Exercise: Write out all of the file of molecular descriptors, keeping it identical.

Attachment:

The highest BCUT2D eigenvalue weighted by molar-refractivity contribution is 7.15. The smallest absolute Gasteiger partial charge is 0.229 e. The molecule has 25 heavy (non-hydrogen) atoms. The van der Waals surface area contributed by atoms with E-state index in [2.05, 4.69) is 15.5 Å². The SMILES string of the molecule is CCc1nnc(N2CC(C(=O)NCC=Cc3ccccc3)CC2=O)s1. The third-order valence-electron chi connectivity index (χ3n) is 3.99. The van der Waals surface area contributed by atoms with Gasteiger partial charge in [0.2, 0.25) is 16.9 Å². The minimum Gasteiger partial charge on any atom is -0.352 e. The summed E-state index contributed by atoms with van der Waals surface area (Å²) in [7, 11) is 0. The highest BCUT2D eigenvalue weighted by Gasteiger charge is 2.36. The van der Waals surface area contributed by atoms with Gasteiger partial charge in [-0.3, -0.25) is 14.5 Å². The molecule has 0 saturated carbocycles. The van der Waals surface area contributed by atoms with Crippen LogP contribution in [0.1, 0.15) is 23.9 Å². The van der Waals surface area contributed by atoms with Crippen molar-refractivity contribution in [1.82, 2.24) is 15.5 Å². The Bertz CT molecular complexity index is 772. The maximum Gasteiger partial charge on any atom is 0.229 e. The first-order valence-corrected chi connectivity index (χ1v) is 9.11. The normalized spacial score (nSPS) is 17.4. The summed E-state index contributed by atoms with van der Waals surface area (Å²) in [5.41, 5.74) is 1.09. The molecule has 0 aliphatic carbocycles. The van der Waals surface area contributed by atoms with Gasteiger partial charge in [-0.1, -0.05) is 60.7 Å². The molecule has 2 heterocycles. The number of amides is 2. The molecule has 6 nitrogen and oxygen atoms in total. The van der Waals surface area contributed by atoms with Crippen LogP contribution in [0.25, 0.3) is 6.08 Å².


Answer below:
The highest BCUT2D eigenvalue weighted by molar-refractivity contribution is 7.15. The smallest absolute Gasteiger partial charge is 0.229 e. The molecule has 25 heavy (non-hydrogen) atoms. The van der Waals surface area contributed by atoms with E-state index in [2.05, 4.69) is 15.5 Å². The SMILES string of the molecule is CCc1nnc(N2CC(C(=O)NCC=Cc3ccccc3)CC2=O)s1. The third-order valence-electron chi connectivity index (χ3n) is 3.99. The van der Waals surface area contributed by atoms with Gasteiger partial charge in [0.2, 0.25) is 16.9 Å². The minimum Gasteiger partial charge on any atom is -0.352 e. The summed E-state index contributed by atoms with van der Waals surface area (Å²) in [7, 11) is 0. The highest BCUT2D eigenvalue weighted by Gasteiger charge is 2.36. The van der Waals surface area contributed by atoms with Gasteiger partial charge in [-0.3, -0.25) is 14.5 Å². The molecule has 0 saturated carbocycles. The van der Waals surface area contributed by atoms with Crippen LogP contribution in [0.1, 0.15) is 23.9 Å². The van der Waals surface area contributed by atoms with Crippen molar-refractivity contribution in [1.82, 2.24) is 15.5 Å². The Bertz CT molecular complexity index is 772. The maximum Gasteiger partial charge on any atom is 0.229 e. The first-order valence-corrected chi connectivity index (χ1v) is 9.11. The normalized spacial score (nSPS) is 17.4. The summed E-state index contributed by atoms with van der Waals surface area (Å²) in [5.41, 5.74) is 1.09. The molecule has 0 aliphatic carbocycles. The van der Waals surface area contributed by atoms with Gasteiger partial charge in [-0.1, -0.05) is 60.7 Å². The molecule has 2 heterocycles. The number of amides is 2. The molecule has 6 nitrogen and oxygen atoms in total. The van der Waals surface area contributed by atoms with Crippen LogP contribution in [0.25, 0.3) is 6.08 Å².